Django Unchained: No Thanks, I’ll Pass

Hollywood has again deigned to allocate space for a movie set during slavery to be disseminated for public consumption. It has debuted to mostly positive reviews and a massive PR machine is doing its best to make sure everyone takes in the movie for the “holidays”.  Which is what they should do because its a business venture and the priority is to make money.  Making money is all well and good, retelling accurate portrayals of history, in this country with each day becomes more crucially important.

Post-Racial America – NOT

This last year especially has shown the ugliness of racism rear its ugly head during one of the most contentious presidential elections in recorded history.  We were able to bear witness to how, one demographic group willfully could and would ignore any information based on facts, and instead opt to create whatever facts would suit their beliefs and position.While on the one hand this country had managed to get to the point of electing, and re-electing a black man to hold the highest office in the land, the journey to get there has been hallmarked by a serious uptick in intolerance coupled with an astonishing show of ignorance and bigotry that has not been seen in this country for quite some time.

This would not be of much significance if it weren’t for the fact that this has manifested in attempts to change what is put into the textbooks that our children use in schools. It really wouldn’t matter much if there were not people like GOP Rep  John Hubbard from Arkansas – who reiterated a theme that has been getting a lot of airtime in conservative circles of late – “slavery was good for black people”.

Letting Others Tell Our Story Has Consequences

Folks are up in arms about Quentin Tarantino’s(Django Unchained) comments regarding “Roots”which was just run in its entirety on BET. His comment was that “Roots” was not an authentic representation or telling of slavery. Basically he’s right. There was no way in this universe that the TV network back then could have aired an accurate telling of slavery – it would never have made it past the network censors.  Additionally, one can argue that many are still not ready to hear the awful truth or brutality that was a common component of slavery. There was nothing pretty about slavery in this country.  There are many “authentic” stories that are available to read if one so chooses.  What is amazing is that people would get upset with Tarantino for making this statement. He made a movie. His purpose was not to provide an authentic retelling of slavery. His purpose was to make a movie to make MONEY – period. I don’t see too many people upset with the notion that he choose to make money by making an “entertaining” movie about the slave trade. Then again I don’t see too many getting upset with the portrayals of blacks in the entertainment business much anyway. That whole – well they are making money, they are making a living, they are providing for their families etc. with a nice dose of calling haterade just is way overworked.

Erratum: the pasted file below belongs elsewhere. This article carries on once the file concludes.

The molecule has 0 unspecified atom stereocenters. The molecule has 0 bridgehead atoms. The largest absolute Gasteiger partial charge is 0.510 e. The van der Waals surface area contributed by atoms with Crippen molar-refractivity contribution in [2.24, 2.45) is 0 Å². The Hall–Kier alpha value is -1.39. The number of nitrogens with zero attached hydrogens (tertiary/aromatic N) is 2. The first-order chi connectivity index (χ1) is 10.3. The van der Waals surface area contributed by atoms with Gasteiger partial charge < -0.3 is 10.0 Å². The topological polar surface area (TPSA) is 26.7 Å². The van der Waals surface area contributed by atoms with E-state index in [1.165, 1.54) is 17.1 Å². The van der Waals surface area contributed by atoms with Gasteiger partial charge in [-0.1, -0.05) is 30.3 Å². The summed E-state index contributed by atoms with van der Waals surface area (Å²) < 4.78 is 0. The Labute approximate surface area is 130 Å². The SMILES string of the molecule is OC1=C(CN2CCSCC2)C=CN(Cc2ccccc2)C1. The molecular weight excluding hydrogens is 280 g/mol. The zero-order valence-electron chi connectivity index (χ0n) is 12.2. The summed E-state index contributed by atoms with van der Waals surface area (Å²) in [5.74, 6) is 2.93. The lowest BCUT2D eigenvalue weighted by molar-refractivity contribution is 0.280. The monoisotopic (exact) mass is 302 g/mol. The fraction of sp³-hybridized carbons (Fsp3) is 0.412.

I have seen this line of reasoning used to justify the upcoming “reality” series that is based on a“rapper” who has 10 baby mama’s and loads of kids which is being brought forth by Oxygen network  – really ??

When you entrust a vital part of your history to be retold by those who have no vested interest in accuracy and who’s sole motive is to make money, what exactly do you expect?  If  a Nazi decided to do a movie about the Holocaust with an “entertaining” spin to it – there would be all kinds of hell to pay if it ever even got released or distributed in the first place. It is not a false equivalency, but an apt comparison of a period in history where an entire ethnic group was subjected to horrors which included extermination and that continues to impact the group to this day. The major difference being the need in the black community to find a way to make slavery entertaining instead of accurate.

Don’t Get Mad – Get Busy

I don’t see why anyone should get mad at Tarantino, especially the black community. When there are large numbers of us watching shows that depict black women acting in ways that perpetuate negative stereotypes, and WE spend money on “entertainment” that continues to perpetuate negative stereotypical behavior – why get mad?  Getting mad at Spike Lee for publicly saying he would not go to see THIS movie accomplishes what exactly?  All this energy expended in pointless action – how about asking  Spike or some of the other directors when they are going to do a movie based on “Incident’s In the Life of a Slave Girl”.  Where is the “petition” asking Oprah when she is going to back a movie production of the Tademy Family saga – Cane River and Red River. Both of which are REAL stories based on the lives of real individuals.  For entertainment, get a director to do Some Sing, Some Cry, which is fiction but is based on the REALITY of the times it takes place in.

The money we spend on supporting negative imagery could just as easily be spent in supporting directors, producers, and programming that at the very least is not always based on the least common denominators in our community.  The expectation of moral conscience being expressed by network executives and any other profit driven entities is completely ridiculous. Placing blame on them for airing these shows is misdirected – REALTALK – they only air what people WATCH. IF we were not watching this stuff  and spending our money supporting advertisers who buy ad space on these shows – they would never see the light of day.

The time and effort spent going back and forth on this could be better spent in trying to get some of this stuff actually done. Which is what I plan to do by working on a compilation of African American Art and making it available via mobile devices.

Ya’ll have fun with the arguing and debating back and forth.